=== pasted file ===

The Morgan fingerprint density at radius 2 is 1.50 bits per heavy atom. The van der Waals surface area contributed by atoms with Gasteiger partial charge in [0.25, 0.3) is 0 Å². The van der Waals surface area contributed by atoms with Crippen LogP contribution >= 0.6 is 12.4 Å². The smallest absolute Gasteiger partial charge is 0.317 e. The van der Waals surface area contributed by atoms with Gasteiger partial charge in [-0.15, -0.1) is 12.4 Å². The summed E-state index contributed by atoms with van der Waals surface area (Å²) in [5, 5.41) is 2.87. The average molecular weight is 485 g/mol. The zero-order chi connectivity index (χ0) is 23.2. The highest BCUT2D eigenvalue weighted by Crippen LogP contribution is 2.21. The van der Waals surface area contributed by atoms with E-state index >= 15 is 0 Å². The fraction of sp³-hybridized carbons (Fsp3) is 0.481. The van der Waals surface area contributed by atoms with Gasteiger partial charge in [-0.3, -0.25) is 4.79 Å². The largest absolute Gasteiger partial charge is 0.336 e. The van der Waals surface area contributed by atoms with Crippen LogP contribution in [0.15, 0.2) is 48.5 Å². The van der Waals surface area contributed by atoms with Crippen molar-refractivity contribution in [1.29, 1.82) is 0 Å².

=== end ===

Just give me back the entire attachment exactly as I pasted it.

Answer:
The Morgan fingerprint density at radius 2 is 1.50 bits per heavy atom. The van der Waals surface area contributed by atoms with Gasteiger partial charge in [0.25, 0.3) is 0 Å². The van der Waals surface area contributed by atoms with Crippen LogP contribution >= 0.6 is 12.4 Å². The smallest absolute Gasteiger partial charge is 0.317 e. The van der Waals surface area contributed by atoms with Gasteiger partial charge in [-0.15, -0.1) is 12.4 Å². The summed E-state index contributed by atoms with van der Waals surface area (Å²) in [5, 5.41) is 2.87. The average molecular weight is 485 g/mol. The zero-order chi connectivity index (χ0) is 23.2. The highest BCUT2D eigenvalue weighted by Crippen LogP contribution is 2.21. The van der Waals surface area contributed by atoms with E-state index >= 15 is 0 Å². The fraction of sp³-hybridized carbons (Fsp3) is 0.481. The van der Waals surface area contributed by atoms with Gasteiger partial charge in [-0.3, -0.25) is 4.79 Å². The largest absolute Gasteiger partial charge is 0.336 e. The van der Waals surface area contributed by atoms with Crippen LogP contribution in [0.15, 0.2) is 48.5 Å². The van der Waals surface area contributed by atoms with Crippen molar-refractivity contribution in [1.29, 1.82) is 0 Å².